Isaac and Ede Antique Prints
Pollard Mail Coach

Frederick Rosenberg after James Pollard


16 x 12 inches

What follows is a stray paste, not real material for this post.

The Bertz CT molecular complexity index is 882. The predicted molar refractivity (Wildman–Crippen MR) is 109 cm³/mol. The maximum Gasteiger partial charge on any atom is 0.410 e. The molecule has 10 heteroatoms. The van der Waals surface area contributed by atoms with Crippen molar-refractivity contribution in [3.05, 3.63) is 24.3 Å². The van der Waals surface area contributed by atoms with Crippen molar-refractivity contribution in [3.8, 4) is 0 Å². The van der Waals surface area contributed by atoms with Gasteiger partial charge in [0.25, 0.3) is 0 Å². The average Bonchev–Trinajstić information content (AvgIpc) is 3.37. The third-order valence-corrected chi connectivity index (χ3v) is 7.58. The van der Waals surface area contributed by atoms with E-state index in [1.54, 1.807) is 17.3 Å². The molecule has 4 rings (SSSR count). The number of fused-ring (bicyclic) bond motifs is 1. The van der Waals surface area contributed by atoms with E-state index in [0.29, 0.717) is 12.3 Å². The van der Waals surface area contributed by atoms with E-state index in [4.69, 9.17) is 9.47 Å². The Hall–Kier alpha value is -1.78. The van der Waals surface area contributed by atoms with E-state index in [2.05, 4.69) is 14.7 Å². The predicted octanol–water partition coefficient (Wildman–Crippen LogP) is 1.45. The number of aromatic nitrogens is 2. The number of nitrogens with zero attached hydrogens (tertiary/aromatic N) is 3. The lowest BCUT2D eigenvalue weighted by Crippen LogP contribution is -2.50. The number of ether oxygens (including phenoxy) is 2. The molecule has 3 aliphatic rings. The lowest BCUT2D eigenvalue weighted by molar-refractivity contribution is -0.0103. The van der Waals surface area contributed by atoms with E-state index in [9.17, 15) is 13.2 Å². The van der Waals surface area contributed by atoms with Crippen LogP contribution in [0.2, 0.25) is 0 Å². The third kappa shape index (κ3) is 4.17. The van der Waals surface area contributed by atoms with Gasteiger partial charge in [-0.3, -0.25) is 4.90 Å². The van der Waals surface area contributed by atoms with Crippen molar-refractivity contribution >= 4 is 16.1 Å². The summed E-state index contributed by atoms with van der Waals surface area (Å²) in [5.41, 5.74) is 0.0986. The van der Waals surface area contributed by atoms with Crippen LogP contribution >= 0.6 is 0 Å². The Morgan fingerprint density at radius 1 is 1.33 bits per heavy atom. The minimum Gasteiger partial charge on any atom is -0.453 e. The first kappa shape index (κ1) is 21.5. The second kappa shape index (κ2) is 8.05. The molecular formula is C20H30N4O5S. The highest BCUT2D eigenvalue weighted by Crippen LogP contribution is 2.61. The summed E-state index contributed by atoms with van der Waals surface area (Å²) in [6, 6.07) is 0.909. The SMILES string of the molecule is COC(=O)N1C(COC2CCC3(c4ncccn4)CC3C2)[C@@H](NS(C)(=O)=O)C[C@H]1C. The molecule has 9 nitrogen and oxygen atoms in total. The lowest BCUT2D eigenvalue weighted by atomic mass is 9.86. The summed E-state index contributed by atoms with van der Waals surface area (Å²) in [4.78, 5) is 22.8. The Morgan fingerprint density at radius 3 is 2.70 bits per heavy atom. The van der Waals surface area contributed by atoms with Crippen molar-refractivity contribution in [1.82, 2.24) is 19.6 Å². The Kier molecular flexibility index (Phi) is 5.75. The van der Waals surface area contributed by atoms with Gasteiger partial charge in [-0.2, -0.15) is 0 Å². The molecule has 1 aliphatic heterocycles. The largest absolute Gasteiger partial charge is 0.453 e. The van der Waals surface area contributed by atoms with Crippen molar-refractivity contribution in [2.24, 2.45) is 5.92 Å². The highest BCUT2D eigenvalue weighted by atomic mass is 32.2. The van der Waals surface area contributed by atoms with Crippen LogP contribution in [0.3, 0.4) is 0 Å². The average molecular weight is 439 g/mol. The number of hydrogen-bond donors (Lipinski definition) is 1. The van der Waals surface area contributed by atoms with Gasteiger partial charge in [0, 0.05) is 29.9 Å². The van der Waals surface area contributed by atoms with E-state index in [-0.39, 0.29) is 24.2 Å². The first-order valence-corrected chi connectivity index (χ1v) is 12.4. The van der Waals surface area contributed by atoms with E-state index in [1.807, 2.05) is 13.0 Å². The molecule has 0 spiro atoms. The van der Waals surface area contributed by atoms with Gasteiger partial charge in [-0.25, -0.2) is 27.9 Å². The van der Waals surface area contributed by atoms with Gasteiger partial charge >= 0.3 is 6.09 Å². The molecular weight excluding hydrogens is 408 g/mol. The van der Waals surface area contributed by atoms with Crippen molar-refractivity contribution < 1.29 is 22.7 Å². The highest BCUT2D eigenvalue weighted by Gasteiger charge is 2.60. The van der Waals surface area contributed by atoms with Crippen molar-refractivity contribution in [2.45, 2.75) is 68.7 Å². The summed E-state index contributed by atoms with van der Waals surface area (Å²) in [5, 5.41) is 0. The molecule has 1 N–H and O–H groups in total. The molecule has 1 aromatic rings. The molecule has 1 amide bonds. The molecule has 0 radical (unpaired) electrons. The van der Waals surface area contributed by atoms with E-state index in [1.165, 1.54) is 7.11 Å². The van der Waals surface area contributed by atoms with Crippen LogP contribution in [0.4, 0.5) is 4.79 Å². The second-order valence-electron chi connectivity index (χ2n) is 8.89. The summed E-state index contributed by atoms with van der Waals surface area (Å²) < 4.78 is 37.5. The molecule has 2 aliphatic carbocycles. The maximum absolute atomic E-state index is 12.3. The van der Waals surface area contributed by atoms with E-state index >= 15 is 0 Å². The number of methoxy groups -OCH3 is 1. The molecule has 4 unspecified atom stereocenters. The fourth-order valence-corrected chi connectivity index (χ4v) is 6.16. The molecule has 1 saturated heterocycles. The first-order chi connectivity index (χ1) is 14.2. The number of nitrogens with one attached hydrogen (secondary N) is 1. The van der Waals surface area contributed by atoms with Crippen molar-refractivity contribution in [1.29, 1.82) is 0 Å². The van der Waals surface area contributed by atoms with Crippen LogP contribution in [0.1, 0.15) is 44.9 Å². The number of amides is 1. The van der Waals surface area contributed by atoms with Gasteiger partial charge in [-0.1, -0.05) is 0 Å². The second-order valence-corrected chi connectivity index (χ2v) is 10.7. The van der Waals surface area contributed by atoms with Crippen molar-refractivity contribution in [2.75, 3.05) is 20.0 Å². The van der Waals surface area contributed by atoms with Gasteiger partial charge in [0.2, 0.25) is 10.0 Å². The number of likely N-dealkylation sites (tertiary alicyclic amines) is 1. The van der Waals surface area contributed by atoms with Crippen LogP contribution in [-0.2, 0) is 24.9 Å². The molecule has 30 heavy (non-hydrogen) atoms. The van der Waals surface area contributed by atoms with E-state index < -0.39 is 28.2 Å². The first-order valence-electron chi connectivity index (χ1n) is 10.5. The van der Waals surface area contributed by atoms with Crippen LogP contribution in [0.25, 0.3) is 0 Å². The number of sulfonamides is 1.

This evocative print shows the mail coach caught in a severe flood with the flood waters up to the haunches of the four horses and a measuring stick showing the height to be two and a half feet. A dog swims along behind the coach and the two travellers inside raise their feet to avoid getting wet. With flooding a common occurrence in twenty first century England it is fascinating to see this scene from 1827 showing the countryside disappearing under water. Frederick Rosenberg was, unusually for engravers, known only for one subject; he concentrated upon coaching subjects and, as you can see, to great effect. James Pollard (1797-1867) was born in Islington, north London, the son of the artist and engraver, Robert Pollard. Like his father before him, he spent his working life in London painting and engraving sporting subjects. He learnt his trade from his father and between them they have become synonymous with the sporting art that came to be so popular from the late Georgian to the mid Victorian period. Few homes would be complete without a coaching scene or an equestrian study by one of the Pollards and they have remained fashionable to this day.


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